There’s a new post up at the new home of The Martian Chronicles about a recent study that suggests that one in four sun-like stars had earth-sized planets. Head on over and check it out, and update your bookmarks and subscriptions for the new site! I won’t be posting here for much longer…
Archive for the ‘Uncategorized’ category
That’s right folks! As of today, this blog has moved over to the AGU Blogosphere! So, head over to check out my new digs and update your bookmarks and RSS feeds While you’re there, take a look at the other excellent blogs that are part of the network.
I’ll keep cross-posting here for a little while to give you a little time to make the switch, but pretty soon this version of the blog will be retired.
Big news folks! Sometime next week, this blog will be moving over to the American Geophysical Union‘s new blog network! AGU is the organization responsible for the Journal of Geophysical Research – Planets, which is one of the most important journals in planetary science, particularly for the terrestrial planets. AGU also hosts the enormous “fall” meeting each December, causing 16,000 scientists to descend on downtown San Francisco like over-educated locusts.
I’m really excited to be representing planetary science as part of the AGU blog network, and I’ll be in very good company. Here is a list of the other geobloggers who will be joining me in the move:
Dave’s Landslide Blog by Dave Petly
Dan’s Wild Wild Science Journal by Dan Satterfield
Mountain Beltway by Callan Bently
Magma Cum Laude by Jessica Ball
Terra Central by John Freeland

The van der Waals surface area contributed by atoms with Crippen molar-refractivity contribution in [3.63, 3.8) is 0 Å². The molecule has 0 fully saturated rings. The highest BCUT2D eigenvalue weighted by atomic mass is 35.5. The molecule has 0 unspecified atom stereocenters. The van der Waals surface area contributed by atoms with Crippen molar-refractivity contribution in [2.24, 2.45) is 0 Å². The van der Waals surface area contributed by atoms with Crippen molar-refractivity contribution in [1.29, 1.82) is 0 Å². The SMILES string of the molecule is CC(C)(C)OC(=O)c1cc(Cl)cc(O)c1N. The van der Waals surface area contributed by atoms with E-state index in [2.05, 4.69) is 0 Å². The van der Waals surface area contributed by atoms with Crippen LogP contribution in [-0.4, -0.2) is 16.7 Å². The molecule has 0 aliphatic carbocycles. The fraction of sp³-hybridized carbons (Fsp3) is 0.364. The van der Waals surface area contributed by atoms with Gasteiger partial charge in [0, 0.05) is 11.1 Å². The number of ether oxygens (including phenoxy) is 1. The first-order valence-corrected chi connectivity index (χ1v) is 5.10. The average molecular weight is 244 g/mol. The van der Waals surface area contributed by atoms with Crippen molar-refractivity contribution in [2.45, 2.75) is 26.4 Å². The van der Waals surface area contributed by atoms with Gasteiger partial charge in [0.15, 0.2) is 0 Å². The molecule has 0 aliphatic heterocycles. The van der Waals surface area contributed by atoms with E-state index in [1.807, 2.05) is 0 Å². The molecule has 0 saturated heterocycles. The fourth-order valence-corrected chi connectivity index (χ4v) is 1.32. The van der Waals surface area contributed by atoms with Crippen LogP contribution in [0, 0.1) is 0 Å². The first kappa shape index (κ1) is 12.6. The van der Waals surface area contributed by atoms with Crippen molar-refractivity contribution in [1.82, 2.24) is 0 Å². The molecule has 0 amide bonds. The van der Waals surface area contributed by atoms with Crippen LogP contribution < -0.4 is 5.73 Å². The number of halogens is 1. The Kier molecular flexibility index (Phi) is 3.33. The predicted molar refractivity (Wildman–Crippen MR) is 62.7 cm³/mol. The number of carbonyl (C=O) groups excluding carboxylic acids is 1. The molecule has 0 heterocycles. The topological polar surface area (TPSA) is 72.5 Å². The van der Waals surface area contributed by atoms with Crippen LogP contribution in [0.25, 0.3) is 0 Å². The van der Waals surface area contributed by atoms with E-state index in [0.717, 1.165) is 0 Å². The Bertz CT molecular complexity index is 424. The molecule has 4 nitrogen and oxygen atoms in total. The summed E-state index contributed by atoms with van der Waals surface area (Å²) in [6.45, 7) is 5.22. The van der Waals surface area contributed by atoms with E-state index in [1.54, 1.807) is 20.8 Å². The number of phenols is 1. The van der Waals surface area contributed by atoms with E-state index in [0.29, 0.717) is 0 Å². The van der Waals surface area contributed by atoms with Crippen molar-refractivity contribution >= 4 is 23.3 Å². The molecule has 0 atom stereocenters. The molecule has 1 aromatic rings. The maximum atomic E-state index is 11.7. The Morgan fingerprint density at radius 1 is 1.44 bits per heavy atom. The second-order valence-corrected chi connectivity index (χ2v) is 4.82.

Outdoor Science by Vivienne Raper
I’ll keep you posted as the transition occurs, and I should be able to cross-post to both versions of The Martian Chronicles for a while to give you time to update your subscriptions. Stay tuned!
Donors Choose is a charity organization that allows teachers to post requests for supplies that they can’t afford and allows donors to (get this!) choose which teachers to donate to. Some requests are for basic school supplies, others are for computers or video cameras or other big-ticket items that a teacher’s district can’t afford. It’s a great organization, and you should go check out the projects and donate to the most deserving.
But if I may suggest one to donate to, my wife is a physics teacher and she recently put in a request at Donors Choose for funding to buy motion detectors for her physics classes. She uses these in a bunch of different projects, and they are great for showing students how motion in the real world can be recorded as data on a graph. Making that connection – that graphs actually mean something – is a cornerstone of science, and she (and her students, and I) would be eternally grateful if you donated to her project. Thanks in advance!